Electronics project notes/Audio notes - multichannel and surround
Binarual and headphones are two extra cases we forget to think about
- Dolby is a company
- Dolby Surround tends to refer to multi-channel matrix schemes (initially analog, later digital)
- Dolby Digital are digital codecs.
Sometimes the channel stuff and the codec stuff is strongly related (or implied by context), so we generally don't need to be picky about terms, but knowing the distinctions can be useful.
Dolby Stereo (1976) seems to group both:
- Dolby SVA - A matrix decoding scheme,
- from two channels on optical film
- to four: left, right, center, and a mono rear surround
- was used in cinemas, to give the option for encompassing sound based on existing film (avoiding separate multitrack and possible sync issues)
- playable on regular stereo as-is, and consumer SVA decoders existed
- soundtracks were sometimes SVA as a selling point, in that they were playable everywhere, but would would sound cooler on specific systems.
- Dolby Stereo 70mm - Noise reduction used on 6-channel magnetic tracks on 70mm film print.
- ...so not something any of us consumers would ever deal with
Dolby Surround (1982) is a marking used on players that used a simplified passive matrix decoder to play SVA(verify) into left, right, and surround (the center channel was fed equally from left and right, because that works out as phantom center)
(note: Dolby made things confusing in 2014, see below)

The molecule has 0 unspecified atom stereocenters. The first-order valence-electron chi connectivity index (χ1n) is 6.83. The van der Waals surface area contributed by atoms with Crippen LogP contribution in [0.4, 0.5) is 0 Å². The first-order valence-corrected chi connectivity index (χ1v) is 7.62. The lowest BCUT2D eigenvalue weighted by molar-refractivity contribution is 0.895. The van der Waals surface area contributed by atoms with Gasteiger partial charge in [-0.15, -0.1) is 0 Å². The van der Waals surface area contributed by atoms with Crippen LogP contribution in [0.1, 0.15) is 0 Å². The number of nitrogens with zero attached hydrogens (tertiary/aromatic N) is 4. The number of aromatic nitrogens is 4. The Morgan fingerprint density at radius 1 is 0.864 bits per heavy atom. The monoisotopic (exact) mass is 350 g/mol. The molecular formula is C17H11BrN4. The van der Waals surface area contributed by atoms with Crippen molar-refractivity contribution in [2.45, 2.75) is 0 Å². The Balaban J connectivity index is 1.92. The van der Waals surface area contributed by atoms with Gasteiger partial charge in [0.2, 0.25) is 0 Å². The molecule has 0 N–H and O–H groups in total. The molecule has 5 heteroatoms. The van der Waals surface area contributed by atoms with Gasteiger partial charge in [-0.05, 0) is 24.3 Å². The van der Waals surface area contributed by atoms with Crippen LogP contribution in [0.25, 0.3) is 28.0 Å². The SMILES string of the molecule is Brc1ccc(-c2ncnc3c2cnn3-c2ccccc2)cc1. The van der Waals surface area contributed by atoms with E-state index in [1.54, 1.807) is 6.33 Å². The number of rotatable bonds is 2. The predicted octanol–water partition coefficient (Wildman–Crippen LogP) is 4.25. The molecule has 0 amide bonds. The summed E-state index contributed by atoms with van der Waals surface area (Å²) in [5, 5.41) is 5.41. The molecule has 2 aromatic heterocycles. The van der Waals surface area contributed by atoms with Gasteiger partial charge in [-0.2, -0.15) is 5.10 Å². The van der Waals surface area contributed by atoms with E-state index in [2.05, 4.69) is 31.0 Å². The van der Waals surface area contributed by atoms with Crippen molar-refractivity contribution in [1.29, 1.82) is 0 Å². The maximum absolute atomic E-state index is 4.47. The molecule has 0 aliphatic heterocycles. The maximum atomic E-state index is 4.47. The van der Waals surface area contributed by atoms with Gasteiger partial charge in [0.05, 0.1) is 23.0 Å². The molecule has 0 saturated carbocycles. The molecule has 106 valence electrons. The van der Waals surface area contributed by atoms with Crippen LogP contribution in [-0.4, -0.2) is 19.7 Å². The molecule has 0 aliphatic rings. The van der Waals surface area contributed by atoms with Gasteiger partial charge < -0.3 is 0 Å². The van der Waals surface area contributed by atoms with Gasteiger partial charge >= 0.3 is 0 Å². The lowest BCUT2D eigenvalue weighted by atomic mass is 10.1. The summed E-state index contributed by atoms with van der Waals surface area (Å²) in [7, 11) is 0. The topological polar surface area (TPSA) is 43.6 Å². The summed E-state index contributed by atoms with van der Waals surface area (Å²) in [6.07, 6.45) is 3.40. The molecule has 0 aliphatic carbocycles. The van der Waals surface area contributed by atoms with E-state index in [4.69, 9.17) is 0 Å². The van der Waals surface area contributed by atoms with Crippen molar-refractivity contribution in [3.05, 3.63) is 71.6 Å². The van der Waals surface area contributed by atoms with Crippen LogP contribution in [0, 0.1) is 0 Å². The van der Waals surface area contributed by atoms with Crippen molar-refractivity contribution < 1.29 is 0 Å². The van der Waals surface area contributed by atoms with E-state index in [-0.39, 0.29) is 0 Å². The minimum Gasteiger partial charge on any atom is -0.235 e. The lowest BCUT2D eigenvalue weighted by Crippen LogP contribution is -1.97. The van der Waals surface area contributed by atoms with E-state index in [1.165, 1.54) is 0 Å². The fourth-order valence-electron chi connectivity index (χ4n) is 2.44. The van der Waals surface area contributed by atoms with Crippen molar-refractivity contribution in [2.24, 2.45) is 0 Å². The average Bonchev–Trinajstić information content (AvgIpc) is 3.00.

Dolby Pro Logic (1987)
- amounts to an expansion of what Dolby Surround does (still four channels)
- implemented with ICs
- does some gaining (and some frequency filtering?(verify)) depending on what's currently dominant, without changing total energy, which gives the perception of better separation (Dolby calls this 'steering')
Dolby Pro Logic II (2000)
- takes regular stereo or Dolby Surround
- produces five sensible full frequency channels (left front, center, right front, left rear, right rear).
- Basically, the gaining/steering is better than before, meaning it adds a reasonable 'in the middle of the sound' feeling to most any stereo input
Dolby Pro Logic IIx (2003)
- Can take regfular stereo, Dolby Surround, or 5.1.
- similar, can output 6.1 or 7.1
Dolby Pro Logic IIz (2006)
- similar, goes up to 9.1 height systems
Dolby Surround is, since 2014, used in a completely different meaning than before, basically referring to part of Dolby Atmos system.
Dolby Digital, a.k.a. AC-3 is just about storing audio, not about processing it.
- is a pretty decent codec in general
- and its early introduction (1986, before MP3) and 5.1 support made it a common choice for that to store 5.1
- it being supported (alongside DTS) in digital interconnects like TOSLINK helped too
DTS is a brand. When used to refer to digital audio, it typically refers to the DCA (DTS Coherent Acoustics) codec, as e.g. carried over SPDI/F.
DCA is a a compressed, digital surround format.
DTS Neo:6 is a similar idea to pro logic II: produces more channels from fewer.
DTS Neo:X is similar and goes up to 11.1 height systems